Sunday, August 12, 2012
Cabbageheads: wormy purple, silver-glaze,
A dressing of mule ears, mothy pelts, but green-hearted,
Their veins white as porkfat.
Plath, “Who” from “Poem for a Birthday”
Monday, June 25, 2012

Consider at the outset:
to be thin for thought
or thick cream blossomy

Many things are better
flavored with bacon

Sweet Life, My Love,
didn’t you ever try
this delicacy — the marrow
in the bone?

And don’t be afraid
to pour wine over cabbage

Lorine Niedecker [previously covered here]

Tuesday, May 1, 2012

"Sparrows to gobble greedily"

Finches. — Eubulus:61 “ ’Twas at the feast of the p285Amphidromia,62 when the custom is to toast a slice of Gallipoli cheese, to boil a cabbage glistening in oil, to broil some fat lamb chops, to pluck the feathers from ring-doves, thrushes, and finches withal, Dat the same time to devour cuttle-fish and sprats, to pound with care many wriggling polyps, and drink many a cup not too diluted.”

Blackbirds. — Nicostratus (or Philetaerus) says:63 “A. What, then, shall I buy? tell me, pray. —B. Not too extravagantly, but tidily; get some hares, if you find any, and ducklings as many as you like; thrushes, too, and blackbirds, and a lot of these wild fowl. For that will be nice.”

Antiphanes64 also names starlings among articles of food: “Honey, partridges, ring-doves, ducks, geese, starlings, a jay, a jackdaw, a blackbird, a quail, a hen.”

You65 demand of us a reason for everything, and we can’t speak a word that you do not question.

Mention of the sparrow occurs in Eubulus66 as well as in other authors: “Buy four or five partridges, three hares, sparrows to gobble greedily, some goldfinches and parrots, chaffinches, and kestrels, and anything else that you find.”

Athenaeus

Saturday, March 31, 2012

Slabbed-down masses of cabbage and guinea pig

It is a photograph of a guinea pig lying on her right side on a plate.

She is surrounded by cabbage salad and large round slices of yam.
Two perfect tiny white teeth
project over her blackened lower lip. Her flesh still sizzling from the oven
gives off a hot glow and her left eye
is looking straight up at Geryon. He taps the flank twice shyly with his fork
then sets the utensil down
and waits for the meal to be over.

[ … ]  In the cooling left eye of the guinea pig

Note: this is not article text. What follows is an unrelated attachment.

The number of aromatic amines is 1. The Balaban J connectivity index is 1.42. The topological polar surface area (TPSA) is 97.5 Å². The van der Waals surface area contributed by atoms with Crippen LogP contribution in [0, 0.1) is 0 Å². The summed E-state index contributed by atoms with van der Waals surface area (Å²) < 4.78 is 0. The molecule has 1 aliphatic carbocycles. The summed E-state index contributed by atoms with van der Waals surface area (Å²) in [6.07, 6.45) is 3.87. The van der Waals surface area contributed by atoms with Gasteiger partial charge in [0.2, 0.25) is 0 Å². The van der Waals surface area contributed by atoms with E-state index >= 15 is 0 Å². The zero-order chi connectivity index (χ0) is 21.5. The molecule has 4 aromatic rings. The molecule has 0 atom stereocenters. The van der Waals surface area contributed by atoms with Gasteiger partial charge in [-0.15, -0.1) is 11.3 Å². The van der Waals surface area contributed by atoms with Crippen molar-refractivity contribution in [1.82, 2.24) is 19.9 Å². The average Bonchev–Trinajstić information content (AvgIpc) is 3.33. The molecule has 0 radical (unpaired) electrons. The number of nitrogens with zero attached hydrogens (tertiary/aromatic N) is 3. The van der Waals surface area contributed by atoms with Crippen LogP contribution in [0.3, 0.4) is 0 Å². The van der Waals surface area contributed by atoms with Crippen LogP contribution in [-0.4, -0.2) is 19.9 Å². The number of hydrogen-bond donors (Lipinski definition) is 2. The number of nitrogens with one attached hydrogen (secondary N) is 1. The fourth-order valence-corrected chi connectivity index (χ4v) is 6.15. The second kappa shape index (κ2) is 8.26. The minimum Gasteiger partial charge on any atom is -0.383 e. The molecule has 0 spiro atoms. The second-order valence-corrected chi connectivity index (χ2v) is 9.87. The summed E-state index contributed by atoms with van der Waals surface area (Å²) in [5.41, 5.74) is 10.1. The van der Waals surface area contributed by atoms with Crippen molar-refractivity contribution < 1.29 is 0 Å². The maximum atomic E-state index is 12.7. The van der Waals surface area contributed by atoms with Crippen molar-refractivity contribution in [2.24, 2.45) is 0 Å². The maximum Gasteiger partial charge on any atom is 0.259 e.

they all stand reflected
pulling out their chairs and shaking hands. The eye empties.

—Anne Carson, Autobiography of Red, XLIII

Tuesday, March 27, 2012

rare and remarkable fungi

That got me curious about another famously smelly wildflower, one I’m particularly fond of – skunk cabbage, a winter miracle flowing with antifreeze that burns and blooms through the snow. Sure enough, the Latin name is Symplocarpus foetidus, and Brandenburg says: “Plants are ill-scented, with somewhat skunklike odor.” In his journal entry for Oct. 16, 1856, Thoreau noted his discovery of “a rare and remarkable fungus”:
It may be divided into three parts, pileus, stem, and base,—or scrotum, for it is a perfect phallus…There was at first a very thin delicate white collar (or volva?) about the base of the stem above the scrotum. It was as offensive to the eye as to the scent, the cap rapidly melting and defiling what it touched with a fetid, olivaceous, semiliquid matter.
— the well-named Patrick Kurp
Wednesday, January 25, 2012

Pigs vs teaties

William Barnes in eclogue mode (“teaties” = “taters”; not sure if the sucking-pig exists outside my imagination; “netlens” = “food of a pig’s innards tied in knots”):

Rwoasten pig

from William Barnes, “Harvest Hwome”:

(NB Dorset dialect, so v = f)

Wednesday, January 11, 2012

"A slabbed-down mass of cabbage"

From Woolf, “The Years." Courtesy of Sarah Duff.

Here the girl came in. She wore an air of importance derived apparently from the dish she carried, for it was covered with a great metal cover. She raised the cover with a certain flourish. There was a leg of mutton underneath. “Let’s dine,” said Sara.

"I’m hungry," he added.

They sat down and she took the carving-knife and made a long incision. A thin trickle of red juice ran out; it was underdone. She looked at it.

"Mutton oughtn’t to be like that," she said. "Beef—but not mutton."

They watched the red juice running down into the well of the dish.

"Shall we send it back," she said, "or eat it as it is?"

"Eat it," he said. "I’ve seen far worse joints than this," he added.

"In Africa…" she said, lifting the lids of the vegetable dishes. There was a slabbed-down mass of cabbage in one oozing green water; in the other, yellow potatoes that looked hard.